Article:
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Hoffmann, R. A wiki for the life sciences where authorship matters. Nature Genetics (2008)

2',3'-cyclic nucleotide-3'-phosphodiesterase in the central nervous system is fatty-acylated by thioester linkage.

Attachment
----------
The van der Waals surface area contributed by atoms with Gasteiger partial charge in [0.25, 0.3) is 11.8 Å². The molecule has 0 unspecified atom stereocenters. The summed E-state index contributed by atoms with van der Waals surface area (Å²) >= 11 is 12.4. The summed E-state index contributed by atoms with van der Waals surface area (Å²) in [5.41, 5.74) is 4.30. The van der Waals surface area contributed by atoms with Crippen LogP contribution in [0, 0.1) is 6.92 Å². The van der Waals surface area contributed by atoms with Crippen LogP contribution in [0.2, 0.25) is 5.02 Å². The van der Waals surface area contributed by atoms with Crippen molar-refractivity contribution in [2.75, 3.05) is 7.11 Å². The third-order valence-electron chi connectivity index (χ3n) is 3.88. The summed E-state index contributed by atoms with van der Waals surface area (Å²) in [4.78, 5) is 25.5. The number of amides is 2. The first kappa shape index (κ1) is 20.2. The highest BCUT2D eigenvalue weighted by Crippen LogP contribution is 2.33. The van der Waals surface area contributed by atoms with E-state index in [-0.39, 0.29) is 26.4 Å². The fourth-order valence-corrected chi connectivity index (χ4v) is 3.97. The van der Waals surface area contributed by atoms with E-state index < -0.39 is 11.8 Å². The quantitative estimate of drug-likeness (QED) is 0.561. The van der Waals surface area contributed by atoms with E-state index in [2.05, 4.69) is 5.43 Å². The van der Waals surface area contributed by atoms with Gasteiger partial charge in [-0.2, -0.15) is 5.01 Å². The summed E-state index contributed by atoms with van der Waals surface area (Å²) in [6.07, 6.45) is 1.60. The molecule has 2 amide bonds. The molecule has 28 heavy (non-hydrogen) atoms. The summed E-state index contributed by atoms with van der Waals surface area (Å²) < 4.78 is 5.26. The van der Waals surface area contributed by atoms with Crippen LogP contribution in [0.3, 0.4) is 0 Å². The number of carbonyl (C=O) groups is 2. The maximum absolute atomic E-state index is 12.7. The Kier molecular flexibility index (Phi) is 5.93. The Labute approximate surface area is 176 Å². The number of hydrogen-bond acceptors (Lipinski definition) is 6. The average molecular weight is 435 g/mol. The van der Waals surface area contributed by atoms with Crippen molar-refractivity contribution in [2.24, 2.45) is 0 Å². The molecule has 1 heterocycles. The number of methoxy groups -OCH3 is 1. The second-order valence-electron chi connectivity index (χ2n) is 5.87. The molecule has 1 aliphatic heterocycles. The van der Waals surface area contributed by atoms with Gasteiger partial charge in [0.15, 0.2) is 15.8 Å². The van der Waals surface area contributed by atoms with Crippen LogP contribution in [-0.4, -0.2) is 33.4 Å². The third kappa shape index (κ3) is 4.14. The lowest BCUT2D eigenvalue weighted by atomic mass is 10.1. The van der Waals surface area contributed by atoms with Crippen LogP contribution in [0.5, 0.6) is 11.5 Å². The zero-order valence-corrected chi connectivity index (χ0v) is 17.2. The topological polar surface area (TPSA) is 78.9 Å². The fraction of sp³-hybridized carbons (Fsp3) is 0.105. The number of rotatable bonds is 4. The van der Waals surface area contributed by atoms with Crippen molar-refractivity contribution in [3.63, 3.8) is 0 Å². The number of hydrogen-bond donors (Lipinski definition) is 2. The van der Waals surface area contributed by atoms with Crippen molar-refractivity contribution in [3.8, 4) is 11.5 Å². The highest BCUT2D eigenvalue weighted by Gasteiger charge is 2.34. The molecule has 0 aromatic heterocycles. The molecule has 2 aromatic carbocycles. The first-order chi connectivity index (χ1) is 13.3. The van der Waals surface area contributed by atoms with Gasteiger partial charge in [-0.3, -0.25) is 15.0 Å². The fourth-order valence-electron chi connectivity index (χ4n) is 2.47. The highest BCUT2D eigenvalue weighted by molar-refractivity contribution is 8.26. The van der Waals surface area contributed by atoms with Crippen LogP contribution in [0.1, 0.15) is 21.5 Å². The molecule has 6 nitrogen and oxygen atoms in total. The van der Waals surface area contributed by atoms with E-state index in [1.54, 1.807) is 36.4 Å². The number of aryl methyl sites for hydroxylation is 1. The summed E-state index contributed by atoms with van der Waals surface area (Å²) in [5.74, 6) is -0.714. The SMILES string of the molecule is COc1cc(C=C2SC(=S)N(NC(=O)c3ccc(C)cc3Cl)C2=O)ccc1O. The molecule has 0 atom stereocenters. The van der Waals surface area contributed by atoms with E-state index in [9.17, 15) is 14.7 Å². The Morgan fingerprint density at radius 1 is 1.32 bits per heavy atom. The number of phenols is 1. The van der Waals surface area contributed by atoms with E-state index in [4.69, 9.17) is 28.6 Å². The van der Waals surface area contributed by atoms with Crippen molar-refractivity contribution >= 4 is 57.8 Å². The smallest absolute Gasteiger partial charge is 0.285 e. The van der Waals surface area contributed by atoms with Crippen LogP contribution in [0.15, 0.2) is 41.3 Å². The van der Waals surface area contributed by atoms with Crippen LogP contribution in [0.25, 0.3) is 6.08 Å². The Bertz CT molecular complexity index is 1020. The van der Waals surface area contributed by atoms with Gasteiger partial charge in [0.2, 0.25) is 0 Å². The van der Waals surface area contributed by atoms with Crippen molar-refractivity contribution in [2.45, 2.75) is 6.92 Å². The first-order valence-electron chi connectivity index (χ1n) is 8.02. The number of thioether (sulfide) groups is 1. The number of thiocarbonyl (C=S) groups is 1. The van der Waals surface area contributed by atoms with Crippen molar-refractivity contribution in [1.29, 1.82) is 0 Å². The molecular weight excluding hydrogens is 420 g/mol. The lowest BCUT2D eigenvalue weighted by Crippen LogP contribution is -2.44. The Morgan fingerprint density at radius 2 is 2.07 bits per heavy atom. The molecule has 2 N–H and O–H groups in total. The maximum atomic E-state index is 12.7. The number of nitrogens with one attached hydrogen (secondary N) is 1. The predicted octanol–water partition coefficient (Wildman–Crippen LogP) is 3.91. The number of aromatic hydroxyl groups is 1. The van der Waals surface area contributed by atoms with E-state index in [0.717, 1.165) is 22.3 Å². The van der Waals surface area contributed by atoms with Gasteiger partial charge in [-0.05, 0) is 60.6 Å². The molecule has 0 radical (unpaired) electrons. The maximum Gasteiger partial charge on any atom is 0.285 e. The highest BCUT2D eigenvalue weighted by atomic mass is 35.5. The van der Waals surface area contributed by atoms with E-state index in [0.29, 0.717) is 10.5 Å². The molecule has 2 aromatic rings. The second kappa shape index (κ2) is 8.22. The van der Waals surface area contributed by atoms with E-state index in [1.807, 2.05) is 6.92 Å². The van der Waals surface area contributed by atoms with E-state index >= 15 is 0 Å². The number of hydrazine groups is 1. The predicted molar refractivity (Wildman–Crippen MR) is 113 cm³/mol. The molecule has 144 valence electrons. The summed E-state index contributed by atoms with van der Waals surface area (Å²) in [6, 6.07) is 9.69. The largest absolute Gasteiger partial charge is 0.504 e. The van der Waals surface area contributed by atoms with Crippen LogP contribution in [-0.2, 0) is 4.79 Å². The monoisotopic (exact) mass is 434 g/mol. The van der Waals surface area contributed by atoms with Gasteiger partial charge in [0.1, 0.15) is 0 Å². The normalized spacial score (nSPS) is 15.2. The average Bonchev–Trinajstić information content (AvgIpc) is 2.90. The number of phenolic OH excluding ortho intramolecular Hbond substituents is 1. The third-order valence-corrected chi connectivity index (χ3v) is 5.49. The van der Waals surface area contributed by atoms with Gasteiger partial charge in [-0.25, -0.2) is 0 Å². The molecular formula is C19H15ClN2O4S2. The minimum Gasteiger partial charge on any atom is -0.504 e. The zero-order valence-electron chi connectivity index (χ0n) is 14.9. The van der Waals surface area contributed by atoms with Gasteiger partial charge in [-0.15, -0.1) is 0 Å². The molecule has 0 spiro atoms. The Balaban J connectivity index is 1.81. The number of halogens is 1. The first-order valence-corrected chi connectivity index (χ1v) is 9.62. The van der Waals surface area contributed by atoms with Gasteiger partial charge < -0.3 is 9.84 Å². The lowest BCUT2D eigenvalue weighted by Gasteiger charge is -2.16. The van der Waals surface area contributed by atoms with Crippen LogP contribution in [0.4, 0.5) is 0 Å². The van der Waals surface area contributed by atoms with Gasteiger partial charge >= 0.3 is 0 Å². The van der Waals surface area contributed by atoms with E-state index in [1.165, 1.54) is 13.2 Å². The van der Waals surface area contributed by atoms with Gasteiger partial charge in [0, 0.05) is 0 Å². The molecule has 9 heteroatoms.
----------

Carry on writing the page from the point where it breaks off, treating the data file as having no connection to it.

2',3'-Cyclic nucleotide-3'-phosphodiesterase (CNP1 and CNP2 with Mr of 46,000 and 48,000, respectively) is the major enzyme of central nervous system myelin. It is associated with oligodendroglial plasma membrane and uncompacted myelin (myelin-like fraction), which are in contact with glial cytoplasm. Proteins of the myelin-like fraction were labeled with [3H]palmitic acid in brain slices from 17-day-old rats and immunoprecipitated with anti-CNP antiserum. Sodium dodecyl sulfate-polyacrylamide gel electrophoresis and fluorography of immunoprecipitated material revealed intense acylation of CNP1 and CNP2, and radioactivity was released by hydroxylamine. Palmitic acid was covalently bound to CNP because radioactivity was not removed by extraction of immunoprecipitated CNP with organic solvent or by boiling in sodium dodecyl sulfate and dithiothreitol. However, treatment of immunoprecipitated CNP with (a) hydroxylamine-released palmitohydroxamate and palmitic acid, (b) sodium borohydride-released hexadecanol, and (c) methanolic-KOH-released methyl palmitate. Synthesis, acylation, or transport of CNP was not affected by monensin or colchicine. However, acylation of CNP was inhibited 24-32% by cycloheximide. These results provide conclusive evidence that CNP1 and CNP2 are fatty acid acylated with palmitate through a thioester linkage and is posttranslationally modified sometime after synthesis.[1]


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